Apple is a single thing; a company. It is composed of multiple things (people, etc.) but as as a company it is a single entity. So you would say “Bob is a nice person to work for,” not “Bob are a nice person to work for.” Similarly, Apple, as a single thing (company, like a single person) gets treated as singular; Apple is, not Apple are.

      Unless you’re a brit, in which case all bets are off.

      Ok, related example: a committee. A committee is a group of people tasked with something, but it is a singular entity. (Notice I didn’t say “a committee are a single thing…) So you would say “the committee is meeting today” not “the committee are meeting today.”

      You could legitimately say “the members of the committee are meeting today,” because the object then is “the members,” which is plural. But the committee itself is singular, because it is a singular entity.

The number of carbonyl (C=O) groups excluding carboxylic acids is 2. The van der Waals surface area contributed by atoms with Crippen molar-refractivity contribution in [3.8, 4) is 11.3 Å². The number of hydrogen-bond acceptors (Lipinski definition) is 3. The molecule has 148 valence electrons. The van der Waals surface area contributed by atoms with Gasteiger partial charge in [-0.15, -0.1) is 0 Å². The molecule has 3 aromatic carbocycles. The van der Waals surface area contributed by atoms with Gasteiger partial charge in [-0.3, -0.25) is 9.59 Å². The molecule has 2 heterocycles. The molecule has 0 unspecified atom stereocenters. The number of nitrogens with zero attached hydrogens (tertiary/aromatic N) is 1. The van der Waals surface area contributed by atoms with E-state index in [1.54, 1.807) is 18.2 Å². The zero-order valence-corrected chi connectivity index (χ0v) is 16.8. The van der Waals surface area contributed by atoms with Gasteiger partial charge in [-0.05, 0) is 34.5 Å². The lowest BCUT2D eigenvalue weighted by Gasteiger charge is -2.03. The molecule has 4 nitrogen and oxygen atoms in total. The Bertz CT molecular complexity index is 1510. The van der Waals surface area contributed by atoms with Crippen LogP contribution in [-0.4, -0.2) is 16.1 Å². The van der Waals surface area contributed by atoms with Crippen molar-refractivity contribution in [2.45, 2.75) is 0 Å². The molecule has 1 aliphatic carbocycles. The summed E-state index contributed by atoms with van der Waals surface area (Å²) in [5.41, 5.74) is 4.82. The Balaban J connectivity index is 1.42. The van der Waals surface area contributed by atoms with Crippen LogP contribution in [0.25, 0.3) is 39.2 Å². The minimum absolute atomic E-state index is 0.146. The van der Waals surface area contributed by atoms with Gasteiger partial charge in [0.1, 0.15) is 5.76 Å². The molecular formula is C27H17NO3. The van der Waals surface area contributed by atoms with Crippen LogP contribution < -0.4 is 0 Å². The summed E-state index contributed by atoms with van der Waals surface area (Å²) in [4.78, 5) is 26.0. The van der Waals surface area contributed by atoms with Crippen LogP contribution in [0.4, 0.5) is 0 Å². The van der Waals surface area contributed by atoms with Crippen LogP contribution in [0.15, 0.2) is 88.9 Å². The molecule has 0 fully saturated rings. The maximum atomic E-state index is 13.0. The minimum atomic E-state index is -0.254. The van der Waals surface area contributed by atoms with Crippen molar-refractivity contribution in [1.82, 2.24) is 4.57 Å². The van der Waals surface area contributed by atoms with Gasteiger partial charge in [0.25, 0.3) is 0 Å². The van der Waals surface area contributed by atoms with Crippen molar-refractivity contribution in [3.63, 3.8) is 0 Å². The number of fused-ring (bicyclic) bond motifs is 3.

• Chris 21:05 on 2017/09/21 Permalink

      hehe, you trying to logically square human language is amusing. :)

    • Blork 21:46 on 2017/09/21 Permalink

      Chris, why didn’t you just say “square is the logical! you amusING haha guagelang?”

      Ya know, a few simple rules adds a bit of coherence.

    • dwgs 12:15 on 2017/09/22 Permalink

      A few simple rules add a bit of coherence, Shirley.

  • Kate 22:25 on 2017/09/19 Permalink | Reply  

    In some parts of town you can use a new app to report potholes.

    • Roman 22:54 on 2017/09/19 Permalink

      What’s the point? The whole city is just one giant pothole. Just fix the damn roads.

      Bad roads are due to corruption. Asphalt company adds used engine oil to the mix and that makes roads crumble prematurely.

    • mare 23:04 on 2017/09/19 Permalink